M: I will only ever consider Kinect if the bring out a controller type thing for it. Playstation Move should combine with Kinect then I would definetley buy it, Kinects sensor and MOVE's controller would be the perfect match. I have mental scars from You're in the Movies
.D: Microsoft have said 2011 will be the ‘year of Kinect’ (though it’s a slow year thus far by that statement in my opinion). What are you most looking forward to in gaming from the year ahead?
M: Batman: Arkham City
, I Am Alive
, LA Noire
, Future Soldier
. All of which have one thing in common, no Kinect!D: And coming away from gaming but still looking forwards, you’re off to Amsterdam tomorrow I believe!
M: Yea, can't wait for the break though I miss out on the Ajax game on Sunday but it should be an enjoyable experience!D: The mobile gaming will get a bit of use on the trip there and back I should imagine! A couple of easy completions to boost the score?
M:Yea Frogger (WP)
is on a deal so I'll get that and maybe another puzzle game whilst I wait for other half getting ready etc.D: And all too soon we’re almost out of time! If we’ve learned nothing else it’s that you’re quite possibly the most active person on TA with the best time management skills of us all!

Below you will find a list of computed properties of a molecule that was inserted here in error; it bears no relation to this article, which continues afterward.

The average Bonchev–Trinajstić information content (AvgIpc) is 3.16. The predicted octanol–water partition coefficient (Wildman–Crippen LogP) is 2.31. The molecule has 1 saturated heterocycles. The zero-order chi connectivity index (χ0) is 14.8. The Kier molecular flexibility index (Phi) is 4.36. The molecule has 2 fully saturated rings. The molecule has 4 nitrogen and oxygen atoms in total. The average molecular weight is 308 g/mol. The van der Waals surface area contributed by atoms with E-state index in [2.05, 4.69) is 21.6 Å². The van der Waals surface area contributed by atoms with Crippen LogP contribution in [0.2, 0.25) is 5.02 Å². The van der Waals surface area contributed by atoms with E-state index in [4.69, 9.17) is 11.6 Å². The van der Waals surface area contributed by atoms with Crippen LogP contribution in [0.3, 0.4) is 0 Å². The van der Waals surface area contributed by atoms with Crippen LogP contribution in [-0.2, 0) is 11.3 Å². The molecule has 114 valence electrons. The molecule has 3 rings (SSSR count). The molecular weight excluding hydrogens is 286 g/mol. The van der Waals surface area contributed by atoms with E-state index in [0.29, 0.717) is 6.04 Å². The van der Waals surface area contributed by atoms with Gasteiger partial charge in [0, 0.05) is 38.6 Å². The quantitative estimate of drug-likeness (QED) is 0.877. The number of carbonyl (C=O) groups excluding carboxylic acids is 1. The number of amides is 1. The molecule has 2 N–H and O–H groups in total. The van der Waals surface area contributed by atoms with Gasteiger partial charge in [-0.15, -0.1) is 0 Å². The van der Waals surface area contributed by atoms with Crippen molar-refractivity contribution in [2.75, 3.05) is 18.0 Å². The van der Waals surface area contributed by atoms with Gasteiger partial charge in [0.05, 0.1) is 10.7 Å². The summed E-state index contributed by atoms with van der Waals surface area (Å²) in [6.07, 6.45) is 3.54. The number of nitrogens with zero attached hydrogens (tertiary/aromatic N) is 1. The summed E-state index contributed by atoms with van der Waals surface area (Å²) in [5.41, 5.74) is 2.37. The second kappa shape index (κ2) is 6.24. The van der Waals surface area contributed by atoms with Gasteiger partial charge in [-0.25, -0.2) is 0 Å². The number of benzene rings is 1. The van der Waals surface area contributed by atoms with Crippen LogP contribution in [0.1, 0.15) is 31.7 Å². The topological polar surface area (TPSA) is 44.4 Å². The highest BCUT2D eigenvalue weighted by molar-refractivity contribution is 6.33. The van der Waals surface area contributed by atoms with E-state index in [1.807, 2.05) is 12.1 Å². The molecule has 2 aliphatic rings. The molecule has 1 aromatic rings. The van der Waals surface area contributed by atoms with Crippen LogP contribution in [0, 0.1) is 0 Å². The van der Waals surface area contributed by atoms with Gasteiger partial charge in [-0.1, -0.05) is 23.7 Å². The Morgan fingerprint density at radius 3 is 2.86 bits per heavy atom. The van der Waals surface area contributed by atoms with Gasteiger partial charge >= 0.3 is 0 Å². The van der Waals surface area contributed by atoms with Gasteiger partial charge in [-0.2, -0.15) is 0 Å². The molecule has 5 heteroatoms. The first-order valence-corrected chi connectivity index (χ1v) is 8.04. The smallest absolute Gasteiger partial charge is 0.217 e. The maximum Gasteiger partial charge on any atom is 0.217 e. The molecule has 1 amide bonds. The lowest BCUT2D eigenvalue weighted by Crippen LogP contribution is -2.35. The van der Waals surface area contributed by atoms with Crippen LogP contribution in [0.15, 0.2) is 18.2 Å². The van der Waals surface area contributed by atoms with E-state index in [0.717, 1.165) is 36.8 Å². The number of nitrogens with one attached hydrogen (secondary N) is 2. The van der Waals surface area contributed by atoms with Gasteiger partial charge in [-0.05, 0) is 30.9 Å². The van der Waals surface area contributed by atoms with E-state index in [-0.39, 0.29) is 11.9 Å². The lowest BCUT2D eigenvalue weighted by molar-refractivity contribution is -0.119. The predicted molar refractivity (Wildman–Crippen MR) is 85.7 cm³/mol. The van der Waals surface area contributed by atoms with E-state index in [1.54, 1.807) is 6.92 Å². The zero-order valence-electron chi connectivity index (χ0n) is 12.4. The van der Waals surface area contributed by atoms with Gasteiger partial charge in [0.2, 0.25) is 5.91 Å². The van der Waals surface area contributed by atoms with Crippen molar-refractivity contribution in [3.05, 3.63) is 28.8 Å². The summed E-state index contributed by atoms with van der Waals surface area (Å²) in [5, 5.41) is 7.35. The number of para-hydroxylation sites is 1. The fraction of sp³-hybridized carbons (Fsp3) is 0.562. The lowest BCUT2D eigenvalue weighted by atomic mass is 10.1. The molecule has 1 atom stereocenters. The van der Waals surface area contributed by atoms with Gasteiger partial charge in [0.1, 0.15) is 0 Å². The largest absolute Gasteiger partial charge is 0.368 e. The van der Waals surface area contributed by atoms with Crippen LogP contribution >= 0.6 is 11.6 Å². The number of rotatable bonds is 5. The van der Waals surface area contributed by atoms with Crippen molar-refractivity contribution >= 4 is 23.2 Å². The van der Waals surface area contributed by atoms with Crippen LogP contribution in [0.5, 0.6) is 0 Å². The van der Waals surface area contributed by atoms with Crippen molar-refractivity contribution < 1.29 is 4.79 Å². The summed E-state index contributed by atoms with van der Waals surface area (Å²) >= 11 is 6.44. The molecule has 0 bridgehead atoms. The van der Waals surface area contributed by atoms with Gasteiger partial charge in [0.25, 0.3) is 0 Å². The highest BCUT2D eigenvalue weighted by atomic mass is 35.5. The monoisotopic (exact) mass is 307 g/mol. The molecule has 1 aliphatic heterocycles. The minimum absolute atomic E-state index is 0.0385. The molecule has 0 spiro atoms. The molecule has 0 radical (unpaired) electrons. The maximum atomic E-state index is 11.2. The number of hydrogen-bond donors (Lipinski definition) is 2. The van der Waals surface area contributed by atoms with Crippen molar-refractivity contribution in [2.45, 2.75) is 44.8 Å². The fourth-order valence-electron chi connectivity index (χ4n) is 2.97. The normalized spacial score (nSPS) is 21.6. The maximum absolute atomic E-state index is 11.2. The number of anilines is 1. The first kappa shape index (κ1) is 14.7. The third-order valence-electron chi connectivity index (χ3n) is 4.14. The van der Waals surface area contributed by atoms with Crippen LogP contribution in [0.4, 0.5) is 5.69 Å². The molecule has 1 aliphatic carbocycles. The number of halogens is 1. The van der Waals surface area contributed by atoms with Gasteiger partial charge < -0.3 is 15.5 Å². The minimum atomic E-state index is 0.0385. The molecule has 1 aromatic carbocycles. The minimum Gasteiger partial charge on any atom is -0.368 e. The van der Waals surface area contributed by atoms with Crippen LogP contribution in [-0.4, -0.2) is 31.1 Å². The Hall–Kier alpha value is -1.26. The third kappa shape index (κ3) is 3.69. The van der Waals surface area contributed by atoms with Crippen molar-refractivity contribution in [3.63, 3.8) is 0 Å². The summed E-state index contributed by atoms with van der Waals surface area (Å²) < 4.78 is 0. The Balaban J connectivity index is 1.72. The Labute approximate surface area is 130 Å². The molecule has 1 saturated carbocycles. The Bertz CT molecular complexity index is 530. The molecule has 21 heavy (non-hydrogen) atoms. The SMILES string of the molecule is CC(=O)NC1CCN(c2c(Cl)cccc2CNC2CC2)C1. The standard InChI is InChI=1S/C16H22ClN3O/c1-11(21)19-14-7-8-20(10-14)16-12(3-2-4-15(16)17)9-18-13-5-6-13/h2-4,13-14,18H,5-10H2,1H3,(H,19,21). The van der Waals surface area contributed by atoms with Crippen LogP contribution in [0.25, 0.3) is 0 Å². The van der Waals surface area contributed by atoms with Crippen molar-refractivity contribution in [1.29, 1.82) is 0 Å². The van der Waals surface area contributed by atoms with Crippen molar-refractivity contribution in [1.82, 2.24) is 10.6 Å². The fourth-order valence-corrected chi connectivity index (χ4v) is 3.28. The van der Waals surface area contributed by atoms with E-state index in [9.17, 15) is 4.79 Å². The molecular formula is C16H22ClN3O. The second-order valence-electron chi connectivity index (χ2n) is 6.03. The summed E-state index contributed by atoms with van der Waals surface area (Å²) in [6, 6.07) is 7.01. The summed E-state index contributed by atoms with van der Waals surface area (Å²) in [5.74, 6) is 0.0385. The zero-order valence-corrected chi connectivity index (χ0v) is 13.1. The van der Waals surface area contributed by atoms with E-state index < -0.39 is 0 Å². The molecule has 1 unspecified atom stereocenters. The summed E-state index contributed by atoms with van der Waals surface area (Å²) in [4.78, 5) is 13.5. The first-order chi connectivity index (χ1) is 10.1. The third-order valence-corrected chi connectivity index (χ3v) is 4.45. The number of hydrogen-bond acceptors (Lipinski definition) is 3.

M: Thanks! I like to think I'm well organised but I'm getting older but I just replace the playing football with a United season ticket.D: Is there anything that you’d like to say for all to see before you jet off for a ‘shmoke and a pancake?’
M: I'd like to thank everybody that has ever helped me with sessions and look forward to working with more. If anybody wants to help me with the Gold Trophy
achievement on Tom Clancy's Splinter Cell Double Agent
I'd be more than happy too!!
As Mark jets off to Amsterdam (am I the only one surprised he's not decided to run there and back?) the comments are once again open in response to this weeks interview.
Let the Manchester United vs. Manchester City debate rage! (But let's not get too heated, eh!)
If you’d like to be featured in a future Community Interview, or would like to nominate a gamer on this site to be featured themselves, please send a PM to DavieMarshall